What does Lumines: Electric Symphony so captivating is the way gameplay is tuned to the beat of a long selection of classic electronic tunes from artists such as LCD Soundsystem, Aphex Twin, The Chemical Brothers, and about 30 more. Each song has a different speed, and that speed is reflected in the gameplay; it’s not like Tetris where things keep getting faster and faster. It’s actually more like Tetris-Effekt, that was the first Tetris game that made music and sounds a crucial part of the gaming experience.

Lumines: Electric Symphony does not reach the lofty heights of Tetris as a puzzle, but that’s not a huge blow. It’s hard to compete one of the most popular video games of all time, but Electric symphony is still a great way to pass the time, either with a short session or a long play through the 30+ tracks the game has to offer. – Nathan Ingraham, assistant editor

Modnation Racer: Roadtrip

Since Super Mario Kart Released in 1992, game developers have tried with little success to emulate its appeal. For my money Modnation Racer: Roadtrip got pretty close. The PS Vita title was a new version of a PS3 game that came out in 2010. Both parts pretty much follow the Mario Kart script: crazy tracks with weapons and items that you can use to level the odds against your competition.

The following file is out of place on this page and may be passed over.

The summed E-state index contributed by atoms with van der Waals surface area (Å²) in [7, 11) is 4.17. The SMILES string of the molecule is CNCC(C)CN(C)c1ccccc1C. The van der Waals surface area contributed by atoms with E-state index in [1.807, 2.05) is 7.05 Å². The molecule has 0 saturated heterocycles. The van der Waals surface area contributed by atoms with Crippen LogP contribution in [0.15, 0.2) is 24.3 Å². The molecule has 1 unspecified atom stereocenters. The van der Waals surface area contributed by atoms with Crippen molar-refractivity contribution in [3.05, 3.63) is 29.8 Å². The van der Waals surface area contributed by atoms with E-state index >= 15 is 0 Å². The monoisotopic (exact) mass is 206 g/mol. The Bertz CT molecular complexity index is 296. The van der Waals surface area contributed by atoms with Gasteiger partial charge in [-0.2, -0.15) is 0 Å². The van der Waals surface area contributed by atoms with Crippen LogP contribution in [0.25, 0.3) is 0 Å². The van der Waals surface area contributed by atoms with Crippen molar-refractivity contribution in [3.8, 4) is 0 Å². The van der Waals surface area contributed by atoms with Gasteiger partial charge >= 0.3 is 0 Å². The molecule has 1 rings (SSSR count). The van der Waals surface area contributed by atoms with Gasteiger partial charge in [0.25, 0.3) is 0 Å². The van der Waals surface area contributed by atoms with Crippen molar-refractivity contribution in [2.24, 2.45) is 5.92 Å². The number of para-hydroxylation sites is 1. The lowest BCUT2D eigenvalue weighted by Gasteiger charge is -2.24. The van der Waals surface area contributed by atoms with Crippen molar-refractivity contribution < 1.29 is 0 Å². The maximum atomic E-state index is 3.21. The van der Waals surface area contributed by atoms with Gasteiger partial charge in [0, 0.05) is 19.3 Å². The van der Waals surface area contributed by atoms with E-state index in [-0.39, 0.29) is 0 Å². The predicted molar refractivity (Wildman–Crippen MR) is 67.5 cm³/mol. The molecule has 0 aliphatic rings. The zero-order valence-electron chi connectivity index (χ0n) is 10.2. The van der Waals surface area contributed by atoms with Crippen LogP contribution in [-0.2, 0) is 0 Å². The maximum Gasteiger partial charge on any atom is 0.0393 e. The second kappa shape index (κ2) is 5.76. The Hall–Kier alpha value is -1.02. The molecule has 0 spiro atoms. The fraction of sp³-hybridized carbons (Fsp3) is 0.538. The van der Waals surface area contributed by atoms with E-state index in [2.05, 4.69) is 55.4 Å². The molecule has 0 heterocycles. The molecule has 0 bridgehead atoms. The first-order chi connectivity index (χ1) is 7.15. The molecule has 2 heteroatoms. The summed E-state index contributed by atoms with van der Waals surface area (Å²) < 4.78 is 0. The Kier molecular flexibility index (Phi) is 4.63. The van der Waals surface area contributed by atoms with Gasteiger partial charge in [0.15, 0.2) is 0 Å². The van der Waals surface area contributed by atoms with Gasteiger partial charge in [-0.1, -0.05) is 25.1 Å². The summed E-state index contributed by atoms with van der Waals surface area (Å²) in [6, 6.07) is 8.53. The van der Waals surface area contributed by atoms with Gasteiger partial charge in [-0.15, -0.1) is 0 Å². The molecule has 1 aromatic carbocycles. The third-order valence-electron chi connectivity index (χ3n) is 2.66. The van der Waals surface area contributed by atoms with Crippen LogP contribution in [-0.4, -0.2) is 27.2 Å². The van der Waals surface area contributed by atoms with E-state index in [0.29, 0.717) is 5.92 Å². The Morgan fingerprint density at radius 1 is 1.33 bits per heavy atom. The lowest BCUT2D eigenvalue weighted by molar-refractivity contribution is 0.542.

What made the Modnation Racers games different was the endless customization – your kart, racing driver and especially the tracks themselves. Even with the slightly reduced Vita game you could download all sorts of creations from the Modnation community, which would give the game life for years existed until Sony inevitably shut down the servers.

But even without all community content Modnation Racer: Roadtrip is still great fun to play. The 30 tracks in career mode are extremely well designed and the driving mechanics just feel great. After nearly 10 years, this game is showing its age, but it’s a great example of Sony’s promise to bring console-quality games to the Vita. The graphics don’t look as sharp as they used to, but the racing experience remains a blast. – NI


Sony originally envisioned the PS Vita as a way to play console-quality games on the go, but their legacy revolves just as much around the smaller indie games that hit handhelds. OlliOlli and its continuation OlliOlli 2: Welcome to Olliwood are two games that I played for hours, although they weren’t as flashy and high-profile as games from larger studios.